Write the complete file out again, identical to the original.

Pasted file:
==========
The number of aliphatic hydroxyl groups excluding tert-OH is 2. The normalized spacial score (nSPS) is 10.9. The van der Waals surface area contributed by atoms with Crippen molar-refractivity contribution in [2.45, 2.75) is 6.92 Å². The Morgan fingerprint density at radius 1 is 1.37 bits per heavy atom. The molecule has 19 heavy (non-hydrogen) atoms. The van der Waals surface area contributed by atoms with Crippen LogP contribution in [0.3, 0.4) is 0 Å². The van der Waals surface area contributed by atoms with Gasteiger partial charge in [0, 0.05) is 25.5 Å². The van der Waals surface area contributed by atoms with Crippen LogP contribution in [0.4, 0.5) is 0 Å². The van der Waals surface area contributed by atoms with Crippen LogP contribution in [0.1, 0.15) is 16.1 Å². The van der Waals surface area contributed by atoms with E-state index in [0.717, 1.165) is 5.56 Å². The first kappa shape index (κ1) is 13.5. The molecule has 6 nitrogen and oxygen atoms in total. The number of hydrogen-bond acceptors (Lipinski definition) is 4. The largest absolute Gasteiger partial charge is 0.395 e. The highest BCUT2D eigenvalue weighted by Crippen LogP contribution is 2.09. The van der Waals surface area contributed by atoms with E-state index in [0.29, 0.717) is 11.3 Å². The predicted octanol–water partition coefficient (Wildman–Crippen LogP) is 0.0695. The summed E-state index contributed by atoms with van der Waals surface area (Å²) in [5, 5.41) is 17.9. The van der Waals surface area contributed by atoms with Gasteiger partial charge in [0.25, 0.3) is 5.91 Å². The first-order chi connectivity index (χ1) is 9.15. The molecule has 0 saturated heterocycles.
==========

The number of aliphatic hydroxyl groups excluding tert-OH is 2. The normalized spacial score (nSPS) is 10.9. The van der Waals surface area contributed by atoms with Crippen molar-refractivity contribution in [2.45, 2.75) is 6.92 Å². The Morgan fingerprint density at radius 1 is 1.37 bits per heavy atom. The molecule has 19 heavy (non-hydrogen) atoms. The van der Waals surface area contributed by atoms with Crippen LogP contribution in [0.3, 0.4) is 0 Å². The van der Waals surface area contributed by atoms with Gasteiger partial charge in [0, 0.05) is 25.5 Å². The van der Waals surface area contributed by atoms with Crippen LogP contribution in [0.4, 0.5) is 0 Å². The van der Waals surface area contributed by atoms with Crippen LogP contribution in [0.1, 0.15) is 16.1 Å². The van der Waals surface area contributed by atoms with E-state index in [0.717, 1.165) is 5.56 Å². The first kappa shape index (κ1) is 13.5. The molecule has 6 nitrogen and oxygen atoms in total. The number of hydrogen-bond acceptors (Lipinski definition) is 4. The largest absolute Gasteiger partial charge is 0.395 e. The highest BCUT2D eigenvalue weighted by Crippen LogP contribution is 2.09. The van der Waals surface area contributed by atoms with E-state index in [0.29, 0.717) is 11.3 Å². The predicted octanol–water partition coefficient (Wildman–Crippen LogP) is 0.0695. The summed E-state index contributed by atoms with van der Waals surface area (Å²) in [5, 5.41) is 17.9. The van der Waals surface area contributed by atoms with Gasteiger partial charge in [0.25, 0.3) is 5.91 Å². The first-order chi connectivity index (χ1) is 9.15. The molecule has 0 saturated heterocycles.